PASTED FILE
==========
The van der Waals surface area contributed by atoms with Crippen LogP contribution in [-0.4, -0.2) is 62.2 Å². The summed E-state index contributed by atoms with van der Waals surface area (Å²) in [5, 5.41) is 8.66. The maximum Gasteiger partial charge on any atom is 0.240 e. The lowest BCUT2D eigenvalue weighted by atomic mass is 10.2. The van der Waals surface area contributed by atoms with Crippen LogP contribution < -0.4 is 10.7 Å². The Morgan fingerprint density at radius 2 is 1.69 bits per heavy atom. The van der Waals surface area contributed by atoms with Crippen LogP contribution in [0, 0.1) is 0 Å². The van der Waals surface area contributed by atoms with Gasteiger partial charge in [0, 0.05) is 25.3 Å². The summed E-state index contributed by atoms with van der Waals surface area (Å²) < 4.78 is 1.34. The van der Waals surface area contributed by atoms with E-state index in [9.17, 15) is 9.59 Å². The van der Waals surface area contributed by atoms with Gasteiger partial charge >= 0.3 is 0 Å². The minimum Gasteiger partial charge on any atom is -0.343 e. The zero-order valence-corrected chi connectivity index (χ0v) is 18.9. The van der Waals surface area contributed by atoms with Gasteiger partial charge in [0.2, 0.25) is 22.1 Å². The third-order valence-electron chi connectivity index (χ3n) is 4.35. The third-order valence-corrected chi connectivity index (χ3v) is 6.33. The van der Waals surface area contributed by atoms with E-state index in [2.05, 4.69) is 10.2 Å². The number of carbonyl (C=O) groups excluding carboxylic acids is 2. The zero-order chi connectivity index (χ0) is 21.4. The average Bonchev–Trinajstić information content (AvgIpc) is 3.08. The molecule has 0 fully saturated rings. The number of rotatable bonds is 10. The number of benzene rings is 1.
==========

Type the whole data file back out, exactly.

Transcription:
The van der Waals surface area contributed by atoms with Crippen LogP contribution in [-0.4, -0.2) is 62.2 Å². The summed E-state index contributed by atoms with van der Waals surface area (Å²) in [5, 5.41) is 8.66. The maximum Gasteiger partial charge on any atom is 0.240 e. The lowest BCUT2D eigenvalue weighted by atomic mass is 10.2. The van der Waals surface area contributed by atoms with Crippen LogP contribution < -0.4 is 10.7 Å². The Morgan fingerprint density at radius 2 is 1.69 bits per heavy atom. The van der Waals surface area contributed by atoms with Crippen LogP contribution in [0, 0.1) is 0 Å². The van der Waals surface area contributed by atoms with Gasteiger partial charge in [0, 0.05) is 25.3 Å². The summed E-state index contributed by atoms with van der Waals surface area (Å²) < 4.78 is 1.34. The van der Waals surface area contributed by atoms with E-state index in [9.17, 15) is 9.59 Å². The van der Waals surface area contributed by atoms with Gasteiger partial charge >= 0.3 is 0 Å². The minimum Gasteiger partial charge on any atom is -0.343 e. The zero-order valence-corrected chi connectivity index (χ0v) is 18.9. The van der Waals surface area contributed by atoms with Gasteiger partial charge in [0.2, 0.25) is 22.1 Å². The third-order valence-electron chi connectivity index (χ3n) is 4.35. The third-order valence-corrected chi connectivity index (χ3v) is 6.33. The van der Waals surface area contributed by atoms with E-state index in [2.05, 4.69) is 10.2 Å². The number of carbonyl (C=O) groups excluding carboxylic acids is 2. The zero-order chi connectivity index (χ0) is 21.4. The average Bonchev–Trinajstić information content (AvgIpc) is 3.08. The molecule has 0 fully saturated rings. The number of rotatable bonds is 10. The number of benzene rings is 1.